At approximately 1:25 p.m, two SLED Agents pulled into the parking lot at the front of the building housing the two game rooms. The SLED Agents were not able to gain entrance to Royal Flush Movie Sales, game room one, through the front entrance since the entrance was locked. The SLED Agents entered the building through the entrance door on the right which led them into Royal Flush Movie Sales II, game room two.

The SLED Agents found no players in game room two but did find an employee on the right near the back of the room. A SLED Agent began playing a machine in that room while the second agent, Agent Pope, proceeded toward the back of the room toward the entrance to the common area.

Agent Pope entered the common area by passing under a sign indicating game room one was closed. Likewise, upon exiting the common area and entering game room one, Agent Pope passed under a second sign indicating game room one was closed. Game room one was devoid of any activity.

Immediately upon entering game room one, Agent Pope placed money into one of the machines and began playing. Within forty-five seconds of Agent Pope's entering game room one, the employee from game room two entered and was followed into the room by the first SLED Agent. At that point the employee was notified that a violation of the single place or premises requirement had occurred.

3. Conclusions of Law

Based upon the above Findings of Fact, I conclude as a matter of law, the following:

A. Statutory and Regulatory Requirements for Single Place or Premises

For machines authorized under § 12-21-2720(A)(3), i.e. Class III machines, no person may maintain licenses or permits for more than five Class III machines at a single place or premises. S.C. Code Ann. § 12-21-2804 (Supp. 1997). The statute does not explain what constitutes a single place or premise. However, a definition is supplied by Regulation 117-190.

Regulation 117-190 concentrates its analysis of a single place or premises by examining the physical characteristics of the structure enclosing the Class III machines and gives particular attention to exterior walls surrounding two or more video game areas. If at least two interior structures exist (i.e., each having a proper four wall configuration) and if Class III video games are located within each interior structure, then each interior structure is a video game area. Under such circumstances, the inquiry becomes whether each video game area is a single place or premises allowing five machines within each area.

The answer is reached by a facts and circumstances methodology imposed by Regs. 117-190. Under the regulation, DOR "must review all the facts and circumstances to determine if each area in reality constitutes a single place or premise for video game machines." While a facts and circumstances review is normally very general, the regulation requires the existence of at least four facts. Indeed, a failure to meet any one of the four facts results in the video game area not being a separate place or premise. The four factors are: (1) Does each entity or business have a separate electric utility meter? (2) Does each entity or business have at least one separate employee on the premises during business hours? (3) Does each entity or business have a separate local business license where required? (4) Does each entity or business have a separate state sales tax license? In this case, the only dispute is whether a separate employee was on the premises during business hours.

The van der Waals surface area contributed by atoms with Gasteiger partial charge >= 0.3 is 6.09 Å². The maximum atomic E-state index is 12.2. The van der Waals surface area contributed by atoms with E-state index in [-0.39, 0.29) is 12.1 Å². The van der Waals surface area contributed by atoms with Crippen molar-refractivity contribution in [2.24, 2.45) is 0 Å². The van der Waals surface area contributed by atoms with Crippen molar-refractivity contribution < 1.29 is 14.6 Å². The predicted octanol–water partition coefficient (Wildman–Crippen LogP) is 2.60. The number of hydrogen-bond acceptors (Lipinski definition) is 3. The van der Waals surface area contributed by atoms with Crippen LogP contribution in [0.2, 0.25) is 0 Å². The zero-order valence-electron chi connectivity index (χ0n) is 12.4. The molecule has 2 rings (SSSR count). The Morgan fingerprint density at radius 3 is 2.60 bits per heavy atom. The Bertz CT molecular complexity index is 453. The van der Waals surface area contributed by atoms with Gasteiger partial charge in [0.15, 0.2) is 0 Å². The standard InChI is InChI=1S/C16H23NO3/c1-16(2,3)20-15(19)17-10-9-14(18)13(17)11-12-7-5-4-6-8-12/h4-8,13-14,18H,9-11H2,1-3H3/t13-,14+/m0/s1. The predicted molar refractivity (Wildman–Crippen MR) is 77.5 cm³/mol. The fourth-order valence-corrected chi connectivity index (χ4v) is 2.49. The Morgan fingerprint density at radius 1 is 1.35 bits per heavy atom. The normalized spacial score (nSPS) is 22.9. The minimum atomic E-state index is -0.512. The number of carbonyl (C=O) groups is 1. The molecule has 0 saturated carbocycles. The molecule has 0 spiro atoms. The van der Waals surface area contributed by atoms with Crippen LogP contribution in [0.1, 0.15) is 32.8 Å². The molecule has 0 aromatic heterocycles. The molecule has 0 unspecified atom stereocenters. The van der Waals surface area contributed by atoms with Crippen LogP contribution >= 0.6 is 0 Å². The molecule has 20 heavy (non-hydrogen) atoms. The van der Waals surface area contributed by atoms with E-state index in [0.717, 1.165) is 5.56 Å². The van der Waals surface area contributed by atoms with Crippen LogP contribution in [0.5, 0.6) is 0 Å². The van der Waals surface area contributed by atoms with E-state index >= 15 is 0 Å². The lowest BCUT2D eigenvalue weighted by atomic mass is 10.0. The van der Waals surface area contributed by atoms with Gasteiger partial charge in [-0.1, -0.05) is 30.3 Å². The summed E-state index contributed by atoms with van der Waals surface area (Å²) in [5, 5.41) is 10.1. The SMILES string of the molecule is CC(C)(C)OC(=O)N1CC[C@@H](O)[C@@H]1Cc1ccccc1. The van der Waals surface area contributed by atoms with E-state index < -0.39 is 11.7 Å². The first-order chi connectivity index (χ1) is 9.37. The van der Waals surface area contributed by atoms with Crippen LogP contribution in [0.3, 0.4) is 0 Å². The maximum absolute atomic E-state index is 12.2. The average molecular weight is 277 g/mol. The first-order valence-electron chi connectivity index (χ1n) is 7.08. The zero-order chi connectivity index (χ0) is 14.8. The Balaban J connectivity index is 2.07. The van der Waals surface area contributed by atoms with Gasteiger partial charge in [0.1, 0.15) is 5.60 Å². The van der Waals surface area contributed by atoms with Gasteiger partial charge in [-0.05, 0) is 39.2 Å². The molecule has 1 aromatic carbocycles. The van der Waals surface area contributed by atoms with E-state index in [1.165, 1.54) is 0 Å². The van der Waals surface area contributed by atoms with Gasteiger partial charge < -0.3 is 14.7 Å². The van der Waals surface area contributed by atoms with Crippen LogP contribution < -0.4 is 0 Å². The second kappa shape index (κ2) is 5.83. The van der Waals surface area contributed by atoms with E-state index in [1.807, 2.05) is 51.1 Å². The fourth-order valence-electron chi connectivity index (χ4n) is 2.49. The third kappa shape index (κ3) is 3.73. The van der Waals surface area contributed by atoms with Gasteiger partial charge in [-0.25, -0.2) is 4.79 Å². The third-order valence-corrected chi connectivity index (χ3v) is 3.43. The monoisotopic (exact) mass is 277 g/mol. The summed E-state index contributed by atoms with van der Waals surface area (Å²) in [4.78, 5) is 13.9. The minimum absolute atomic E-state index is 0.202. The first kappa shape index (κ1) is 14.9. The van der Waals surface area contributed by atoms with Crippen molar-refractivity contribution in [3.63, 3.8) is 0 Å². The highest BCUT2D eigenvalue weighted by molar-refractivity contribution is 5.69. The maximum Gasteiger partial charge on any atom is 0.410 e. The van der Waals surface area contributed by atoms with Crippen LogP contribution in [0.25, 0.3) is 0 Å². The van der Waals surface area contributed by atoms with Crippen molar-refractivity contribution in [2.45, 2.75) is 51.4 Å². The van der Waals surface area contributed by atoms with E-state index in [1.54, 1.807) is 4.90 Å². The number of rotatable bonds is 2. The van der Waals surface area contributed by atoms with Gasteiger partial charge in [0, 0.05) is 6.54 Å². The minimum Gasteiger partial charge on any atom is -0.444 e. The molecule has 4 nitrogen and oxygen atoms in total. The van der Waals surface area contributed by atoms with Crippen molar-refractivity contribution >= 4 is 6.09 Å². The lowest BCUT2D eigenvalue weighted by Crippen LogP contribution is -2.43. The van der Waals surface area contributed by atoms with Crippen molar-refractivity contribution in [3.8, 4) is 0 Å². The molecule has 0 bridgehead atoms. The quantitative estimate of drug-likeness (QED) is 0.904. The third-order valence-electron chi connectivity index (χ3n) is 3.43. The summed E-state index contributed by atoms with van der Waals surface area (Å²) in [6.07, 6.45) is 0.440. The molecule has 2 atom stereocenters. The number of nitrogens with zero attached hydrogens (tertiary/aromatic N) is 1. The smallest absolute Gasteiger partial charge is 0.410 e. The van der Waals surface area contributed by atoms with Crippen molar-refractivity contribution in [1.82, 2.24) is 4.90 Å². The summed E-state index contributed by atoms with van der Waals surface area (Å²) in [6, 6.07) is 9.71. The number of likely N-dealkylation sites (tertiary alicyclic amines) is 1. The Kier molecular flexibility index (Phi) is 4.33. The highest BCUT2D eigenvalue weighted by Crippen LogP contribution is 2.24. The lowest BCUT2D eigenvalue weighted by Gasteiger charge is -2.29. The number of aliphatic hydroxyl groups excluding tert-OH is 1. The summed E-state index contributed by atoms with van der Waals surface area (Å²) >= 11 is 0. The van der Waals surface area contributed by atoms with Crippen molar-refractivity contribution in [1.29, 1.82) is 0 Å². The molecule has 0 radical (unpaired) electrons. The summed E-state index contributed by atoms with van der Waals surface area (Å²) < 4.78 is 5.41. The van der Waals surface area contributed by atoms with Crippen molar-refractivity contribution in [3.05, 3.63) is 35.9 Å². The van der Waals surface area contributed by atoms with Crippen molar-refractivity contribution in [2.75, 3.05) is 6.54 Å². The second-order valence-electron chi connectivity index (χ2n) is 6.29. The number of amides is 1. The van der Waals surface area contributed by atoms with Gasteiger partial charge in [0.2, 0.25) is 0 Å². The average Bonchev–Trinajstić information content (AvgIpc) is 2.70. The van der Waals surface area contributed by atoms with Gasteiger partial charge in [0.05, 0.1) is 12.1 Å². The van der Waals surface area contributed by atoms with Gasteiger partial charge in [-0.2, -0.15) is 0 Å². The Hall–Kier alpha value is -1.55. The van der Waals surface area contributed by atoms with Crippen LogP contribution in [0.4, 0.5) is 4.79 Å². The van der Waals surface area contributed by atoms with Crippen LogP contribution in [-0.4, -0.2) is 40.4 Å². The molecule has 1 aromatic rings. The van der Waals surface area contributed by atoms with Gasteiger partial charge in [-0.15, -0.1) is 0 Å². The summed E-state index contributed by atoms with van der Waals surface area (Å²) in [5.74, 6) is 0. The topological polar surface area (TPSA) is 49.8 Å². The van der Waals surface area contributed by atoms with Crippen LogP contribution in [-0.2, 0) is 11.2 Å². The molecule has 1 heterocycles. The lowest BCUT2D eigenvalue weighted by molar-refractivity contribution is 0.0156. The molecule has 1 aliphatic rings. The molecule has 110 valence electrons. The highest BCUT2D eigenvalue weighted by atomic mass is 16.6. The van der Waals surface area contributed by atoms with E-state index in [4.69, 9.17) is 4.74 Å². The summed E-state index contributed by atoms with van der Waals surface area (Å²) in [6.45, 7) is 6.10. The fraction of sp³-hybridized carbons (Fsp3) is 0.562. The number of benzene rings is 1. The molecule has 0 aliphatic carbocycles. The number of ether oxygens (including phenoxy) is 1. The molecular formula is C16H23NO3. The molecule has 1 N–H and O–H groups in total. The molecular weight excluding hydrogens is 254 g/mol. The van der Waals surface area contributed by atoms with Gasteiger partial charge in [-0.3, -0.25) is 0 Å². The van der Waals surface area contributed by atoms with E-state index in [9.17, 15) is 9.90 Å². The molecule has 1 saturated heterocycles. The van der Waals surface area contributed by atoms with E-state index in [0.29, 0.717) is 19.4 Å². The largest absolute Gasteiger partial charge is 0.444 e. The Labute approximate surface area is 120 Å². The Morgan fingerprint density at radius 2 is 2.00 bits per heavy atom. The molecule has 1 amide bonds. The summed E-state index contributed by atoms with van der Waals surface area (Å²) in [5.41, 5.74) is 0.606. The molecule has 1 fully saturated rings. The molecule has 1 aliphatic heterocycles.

B. Law Addressing Employee On the Premises

DOR bears the burden of proving that the rooms were without separate employees on the premises "during business hours." Regs. 117-190; see 29 Am. Jur. 2d Evidence § 127 (1994) (burden of proof generally rests with the party who asserts the affirmative of an issue). Under the facts of this case, DOR has not meet that burden since the facts establish that Royal Flush Movie Sales, game room one, was closed at the time of the inspection.

Business hours begin at the moment the location opens for the transacting of its business. See Jolly v. Marion Nat. Bank, 267 S.C. 681, 231 S.E.2d 206, (1976) (a shareholder's access to records during business hours is allowed as long as the access is for those hours of those days during which business could be transacted). However, after opening, deciding whether a facility has closed for business requires determining a factual issue based upon the totality of the circumstances for the time period in dispute. See Dym v. Merit Oil Corporation, 36 A.2d 276 (Conn. 1944) (even for a facility which appeared to be closed for the night, a weighing of the facts can find a facility open where no closed sign is conspicuously displayed at the entrance to the premises and where doors at the facility are unlocked.). In this case, when considered as a whole, the evidence demonstrates that Royal Flush Movie Sales, game room one, was closed for business at the time of the SLED Agents' inspection.

Here, the employer told the employee to close the room, and the employee complied as completely as was necessary to end the business hours of the Royal Flush Movie Sales, game room one. The front door was locked. The sign on the front door notified the public of the room being closed. The lights visible to the public, i.e., the lights around the window, were unplugged. The common area accessing the room had two signs telling the public the room was closed, and no activity of any kind, by players or by employees, was occurring in game room one. In addition, a mere forty-five seconds after the Agent entered game room one, the remaining employee entered the closed game room to address the individual playing the machines. All of these factors persuade me that the room was closed and business hours had ended.

It is true that closing the common area doors could have been added as an additional step signifying that business hours were over. However, given all of the other factors, the failure to close the common area doors is insufficient to establish that business hours were still continuing at 1:25 p.m.,. In short, the evidence demonstrates that Royal Flush Movie Sales, game room one, was closed at the time of the inspection. Accordingly, no violation of the single place or premises requirement of Regs. 117-190 occurred.

IV. Order


Based upon the Findings of Fact and Conclusions of Law, it is hereby ordered:

DOR's citation seeking revocation of American's five licenses utilized at 1367 Martintown Road, Edgefield, South Carolina, seeking the prohibition of the use of Class III machines at this location, and seeking a fine of $5,000 each against Baird and American, is dismissed since no violation of S.C. Code Ann. § 12-21-2804 occurred on October 22, 1996.

AND IT IS SO ORDERED.



RAY N. STEVENS

Administrative Law Judge

Dated: August 20, 1998

Columbia, South Carolina

1. The disagreement with DOR's determination places jurisdiction in the Administrative Law Judge Division (ALJD). S.C. Code Ann. §§ 12-60-1310, 12-60-1320, 1-23-600 (Supp. 1997).

2. Given the disposition of issue one, issues two, three, and four are not required to be addressed.


Brown Bldg.